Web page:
Bengie Molina has a great account of his trade from the Giants to the Rangers up on his blog. In it he talks about how trades affect families, how he heard about it all (i.e. from teammates who are faster on the Blackberry draw than he was) and how his final hours with the Giants went down. Moving stuff:
by one, my teammates – especially the pitchers – gave me hugs and
for the help I had given them over the years. When we were all on the
heading to the hotel, I stood up in the aisle and faced the team.
just want to say thanks for being such great teammates and for taking
me. I’m really going to miss you guys,” I said. “You have what it takes
this thing, and I’m going to watching as much as I can. You guys have my
number. Even if I’m not your teammate any more, I’ll always be your
I was about to sit down when everyone started to clap. Then they stood and
clapped some more. It was an amazing feeling.
Read the whole post. He even goes out of his way to praise Buster Posey, the guy who essentially made him expendable.
Moina sounds like a class act.
Not a surprise, but a news item on a slow news day is a news item on a slow news day: Diamondbacks manager Torey Lovullo has named Zack Greinke as the club’s Opening Day starter.
Greinke’s first season with the Diamondbacks is not exactly what the club hoped for when he signed a six-year, $206.5 million deal in December of 2015. He dealt with oblique and shoulder issues while struggling to a 4.37 ERA over 26 starts. Greinke hasn’t pitched yet this spring, but will make his spring debut on Friday. He and the club are obviously hoping for a quiet March and a strong beginning to the season.
Either for its own sake or to increase the trade value of a player who was acquired by the previous front office regime.
A new website has launched. It’s called “La Vida Baseball,” and it’s all about celebrating the past, present and future of Latino baseball from a Latino perspective.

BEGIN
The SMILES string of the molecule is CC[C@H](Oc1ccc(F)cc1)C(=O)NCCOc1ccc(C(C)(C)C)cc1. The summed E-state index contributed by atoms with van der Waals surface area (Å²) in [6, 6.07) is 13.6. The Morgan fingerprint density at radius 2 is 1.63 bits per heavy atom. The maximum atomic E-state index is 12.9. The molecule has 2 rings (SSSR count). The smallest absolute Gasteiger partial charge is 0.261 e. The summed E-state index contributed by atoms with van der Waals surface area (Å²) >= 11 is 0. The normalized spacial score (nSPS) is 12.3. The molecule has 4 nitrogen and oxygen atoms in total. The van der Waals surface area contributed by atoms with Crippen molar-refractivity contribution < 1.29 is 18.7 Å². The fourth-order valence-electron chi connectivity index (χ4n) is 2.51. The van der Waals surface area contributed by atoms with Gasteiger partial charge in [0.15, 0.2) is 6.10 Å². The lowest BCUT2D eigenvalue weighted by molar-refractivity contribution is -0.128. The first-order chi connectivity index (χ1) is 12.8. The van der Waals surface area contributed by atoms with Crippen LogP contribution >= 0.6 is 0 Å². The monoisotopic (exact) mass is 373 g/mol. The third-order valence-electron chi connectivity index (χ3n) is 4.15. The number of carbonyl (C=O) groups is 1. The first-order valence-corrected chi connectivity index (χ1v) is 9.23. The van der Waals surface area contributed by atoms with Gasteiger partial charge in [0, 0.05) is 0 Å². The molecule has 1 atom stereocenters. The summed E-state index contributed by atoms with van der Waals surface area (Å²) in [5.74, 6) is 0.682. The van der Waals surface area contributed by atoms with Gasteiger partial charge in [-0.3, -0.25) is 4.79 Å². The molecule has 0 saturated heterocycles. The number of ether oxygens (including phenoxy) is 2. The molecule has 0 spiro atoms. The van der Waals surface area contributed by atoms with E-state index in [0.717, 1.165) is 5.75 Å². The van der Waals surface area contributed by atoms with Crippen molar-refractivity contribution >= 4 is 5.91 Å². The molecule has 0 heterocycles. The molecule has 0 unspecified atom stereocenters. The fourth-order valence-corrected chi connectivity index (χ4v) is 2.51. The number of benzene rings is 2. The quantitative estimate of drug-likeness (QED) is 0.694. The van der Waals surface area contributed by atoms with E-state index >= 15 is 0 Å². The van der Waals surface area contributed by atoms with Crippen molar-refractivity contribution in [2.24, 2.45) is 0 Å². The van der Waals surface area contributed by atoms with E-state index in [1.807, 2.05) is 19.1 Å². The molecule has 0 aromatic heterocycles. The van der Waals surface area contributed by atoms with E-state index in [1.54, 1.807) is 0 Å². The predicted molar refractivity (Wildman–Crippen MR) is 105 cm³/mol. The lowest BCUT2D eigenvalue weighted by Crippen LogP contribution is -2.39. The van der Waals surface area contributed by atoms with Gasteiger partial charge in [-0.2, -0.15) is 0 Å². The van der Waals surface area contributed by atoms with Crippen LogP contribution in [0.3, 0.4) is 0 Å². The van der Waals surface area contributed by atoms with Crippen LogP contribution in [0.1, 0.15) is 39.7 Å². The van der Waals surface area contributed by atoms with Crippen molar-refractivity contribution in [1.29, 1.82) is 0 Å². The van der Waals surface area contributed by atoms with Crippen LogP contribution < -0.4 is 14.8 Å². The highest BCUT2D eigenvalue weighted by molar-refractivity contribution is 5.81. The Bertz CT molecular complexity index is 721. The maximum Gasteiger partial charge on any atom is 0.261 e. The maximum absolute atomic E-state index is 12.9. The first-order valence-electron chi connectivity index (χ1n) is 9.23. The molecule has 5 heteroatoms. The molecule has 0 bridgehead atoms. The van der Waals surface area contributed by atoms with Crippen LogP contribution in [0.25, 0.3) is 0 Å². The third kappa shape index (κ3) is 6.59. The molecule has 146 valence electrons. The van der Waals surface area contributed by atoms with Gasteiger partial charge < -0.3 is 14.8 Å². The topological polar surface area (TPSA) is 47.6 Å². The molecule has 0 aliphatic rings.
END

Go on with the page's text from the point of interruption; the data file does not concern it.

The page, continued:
The site, produced in partnership with the Hall of Fame, has four general areas of focus:
- Who’s Now: Focusing on current Latino players;
- Who’s Next: Focusing on top prospects here, in the Caribbean and in Central and South America;
- Our Life: Off-the-Field stuff, including player’s lives, lifestyles and hobbies; and
- Our Legends: Focusing on Latino baseball history, Hall of Famers and overlooked players.
As the site has just launched there aren’t yet a ton of stories up there, but there is one about Roberto Clemente, another about Felix Hernandez and some other stuff.
The site is much-needed. Baseball reporters for American outlets are overwhelmingly white, non-Spanish speakers. Reporters, who, generally, gravitate to the players who are the most like they are. Which is understandable on some level. When you’re writing stories about people you need to be able to communicate with them and relate to them on more than a mere perfunctory level. As such, no matter how good the intentions of baseball media, we tend to see the clubhouse and the culture of baseball from a distinctly American perspective. And we tend to paint Latino players with a broad, broad brush.
La Vida Baseball will, hopefully, remedy all of that and will, hopefully, give us a fresh and insightful depiction Latino players and their culture.